- Trade Show
Conflict photographer Kate Brooks turns her lens from the war zones she is used to covering to a new kind of genocide- the killing of African elephants and rhinos – in this sweeping and sobering expose of an underreported crisis. As the single -digit population of Northern White Rhinoceros ticks closer to zero, Brooks outlines the myriad factors contributing to the current epidemic of highly effective poaching and trafficking syndicates, drawing startling connections between the illegal wildlife trade and international terrorism and border security. But all is not yet lost- at the same time, Brooks documents the heroic efforts of conservationists, park rangers, and scientists to protect these animals on the verge of extinction in the face of seemingly insurmountable odds. The result is a potent plea for worldwide attention and action to combat the permanent loss of these majestic creatures.
Kate Brooks is a world-renowned photographer who has chronicled conflict and human rights issues for nearly two decades. She first began working as a photographer in Russia while documenting child abuse in state orphanages. The resulting photographs were published worldwide and used by the Human Rights Watch to campaign for orphans’ rights.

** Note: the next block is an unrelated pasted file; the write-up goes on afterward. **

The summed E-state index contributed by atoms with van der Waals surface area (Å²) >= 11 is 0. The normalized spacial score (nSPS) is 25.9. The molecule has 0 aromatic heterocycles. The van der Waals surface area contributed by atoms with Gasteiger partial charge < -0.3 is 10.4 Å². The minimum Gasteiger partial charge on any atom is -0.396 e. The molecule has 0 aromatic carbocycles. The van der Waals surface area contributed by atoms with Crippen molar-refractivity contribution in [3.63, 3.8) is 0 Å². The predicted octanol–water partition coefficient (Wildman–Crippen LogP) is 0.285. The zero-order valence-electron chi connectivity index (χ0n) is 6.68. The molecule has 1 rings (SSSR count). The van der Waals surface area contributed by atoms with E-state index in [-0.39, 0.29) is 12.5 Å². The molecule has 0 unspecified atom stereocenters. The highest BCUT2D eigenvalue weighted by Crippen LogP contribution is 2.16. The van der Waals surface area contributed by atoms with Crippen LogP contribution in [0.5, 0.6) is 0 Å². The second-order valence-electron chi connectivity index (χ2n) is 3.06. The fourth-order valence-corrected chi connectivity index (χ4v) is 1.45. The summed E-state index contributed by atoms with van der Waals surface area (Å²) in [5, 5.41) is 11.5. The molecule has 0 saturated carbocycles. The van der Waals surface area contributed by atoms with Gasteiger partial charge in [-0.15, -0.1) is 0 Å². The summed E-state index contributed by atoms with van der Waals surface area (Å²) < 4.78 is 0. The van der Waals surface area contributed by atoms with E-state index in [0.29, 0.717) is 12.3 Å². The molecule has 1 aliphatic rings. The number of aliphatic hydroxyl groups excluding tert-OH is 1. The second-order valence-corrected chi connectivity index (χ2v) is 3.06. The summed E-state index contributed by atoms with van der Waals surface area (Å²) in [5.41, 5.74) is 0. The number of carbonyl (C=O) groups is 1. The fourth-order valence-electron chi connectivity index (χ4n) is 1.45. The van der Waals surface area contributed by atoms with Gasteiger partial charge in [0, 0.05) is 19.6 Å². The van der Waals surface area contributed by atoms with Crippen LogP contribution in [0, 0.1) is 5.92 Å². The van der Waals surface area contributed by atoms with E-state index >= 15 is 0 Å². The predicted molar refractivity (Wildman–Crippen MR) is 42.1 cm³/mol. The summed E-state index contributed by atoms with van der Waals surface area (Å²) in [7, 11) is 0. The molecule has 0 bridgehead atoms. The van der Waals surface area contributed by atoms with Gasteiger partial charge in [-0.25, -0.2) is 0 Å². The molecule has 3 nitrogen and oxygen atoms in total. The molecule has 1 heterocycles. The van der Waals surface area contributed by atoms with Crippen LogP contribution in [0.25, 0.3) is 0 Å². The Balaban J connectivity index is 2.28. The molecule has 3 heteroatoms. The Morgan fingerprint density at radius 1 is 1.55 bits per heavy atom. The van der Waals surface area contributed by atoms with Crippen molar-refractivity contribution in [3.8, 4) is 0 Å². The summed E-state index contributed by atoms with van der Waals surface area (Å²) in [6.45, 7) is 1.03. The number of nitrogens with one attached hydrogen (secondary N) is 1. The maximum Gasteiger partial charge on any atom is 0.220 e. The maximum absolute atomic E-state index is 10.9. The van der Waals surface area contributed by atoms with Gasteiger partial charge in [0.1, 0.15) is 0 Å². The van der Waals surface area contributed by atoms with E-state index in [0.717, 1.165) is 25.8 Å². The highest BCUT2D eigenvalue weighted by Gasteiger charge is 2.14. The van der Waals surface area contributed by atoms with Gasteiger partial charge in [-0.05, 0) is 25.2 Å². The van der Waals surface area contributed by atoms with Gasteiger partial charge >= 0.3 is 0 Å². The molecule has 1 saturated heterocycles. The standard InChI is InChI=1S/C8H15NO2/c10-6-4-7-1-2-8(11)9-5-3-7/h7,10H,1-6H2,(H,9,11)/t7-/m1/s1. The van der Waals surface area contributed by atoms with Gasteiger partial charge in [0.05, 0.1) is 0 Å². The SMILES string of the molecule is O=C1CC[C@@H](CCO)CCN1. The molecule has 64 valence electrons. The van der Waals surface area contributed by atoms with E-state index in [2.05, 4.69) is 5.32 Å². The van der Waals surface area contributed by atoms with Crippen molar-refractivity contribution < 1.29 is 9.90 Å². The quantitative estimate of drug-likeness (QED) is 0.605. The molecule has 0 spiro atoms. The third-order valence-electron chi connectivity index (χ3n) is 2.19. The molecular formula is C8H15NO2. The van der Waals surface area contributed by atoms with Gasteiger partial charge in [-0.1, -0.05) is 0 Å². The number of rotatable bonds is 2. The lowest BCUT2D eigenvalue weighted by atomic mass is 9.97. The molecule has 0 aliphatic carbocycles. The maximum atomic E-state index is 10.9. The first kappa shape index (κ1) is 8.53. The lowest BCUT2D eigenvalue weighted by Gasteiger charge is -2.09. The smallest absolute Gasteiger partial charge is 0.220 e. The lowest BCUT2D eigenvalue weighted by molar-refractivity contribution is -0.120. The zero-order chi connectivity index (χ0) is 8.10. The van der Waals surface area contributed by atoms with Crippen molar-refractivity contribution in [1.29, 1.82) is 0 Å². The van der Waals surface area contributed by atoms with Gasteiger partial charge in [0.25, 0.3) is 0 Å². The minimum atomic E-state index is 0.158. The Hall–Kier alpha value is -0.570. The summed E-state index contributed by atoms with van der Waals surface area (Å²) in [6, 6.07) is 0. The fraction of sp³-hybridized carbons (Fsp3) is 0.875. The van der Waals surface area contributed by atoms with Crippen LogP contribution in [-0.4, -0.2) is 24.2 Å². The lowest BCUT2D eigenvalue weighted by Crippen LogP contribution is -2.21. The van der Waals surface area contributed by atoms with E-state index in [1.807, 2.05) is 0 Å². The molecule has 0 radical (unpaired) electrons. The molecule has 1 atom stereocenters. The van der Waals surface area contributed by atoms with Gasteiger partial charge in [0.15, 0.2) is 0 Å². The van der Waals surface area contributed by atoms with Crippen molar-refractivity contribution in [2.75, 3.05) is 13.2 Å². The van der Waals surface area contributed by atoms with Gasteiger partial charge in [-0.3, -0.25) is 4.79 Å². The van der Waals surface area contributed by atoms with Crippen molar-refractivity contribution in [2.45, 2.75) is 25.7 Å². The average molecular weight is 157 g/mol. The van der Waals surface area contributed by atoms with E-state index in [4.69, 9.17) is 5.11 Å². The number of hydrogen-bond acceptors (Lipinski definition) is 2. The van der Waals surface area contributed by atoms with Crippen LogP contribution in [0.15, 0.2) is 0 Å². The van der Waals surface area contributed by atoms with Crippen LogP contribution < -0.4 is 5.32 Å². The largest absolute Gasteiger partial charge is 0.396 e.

Kate then proceeded to dedicate herself to covering the post 9/11 decade through to the beginning of the Arab Spring; she is widely known for her extensive work across the Middle East and in Pakistan and Afghanistan. Kate’s photographs are regularly published in magazines, such as TIME, Newsweek, The New Yorker and Smithsonian. She also exhibits her work in museums and galleries across the globe.
In 2010 Kate was as a contributing cinematographer on the multiple award-winning documentaries The Boxing Girls of Kabul. Her introspective collection of essays and photos In the Light of Darkness: A Photographer’s Journey After 9/11 was selected by PDN as one of 2011’s best photography books. Kate was then awarded a 2012-13 Knight-Wallace Fellowship at the University of Michigan. There she began researching wildlife trafficking and the pan African poaching epidemic for the documentary film The Last Animals. Kate’s drive and passion for this project come from the fundamental belief that time is running out and that we are at a critical moment in natural history.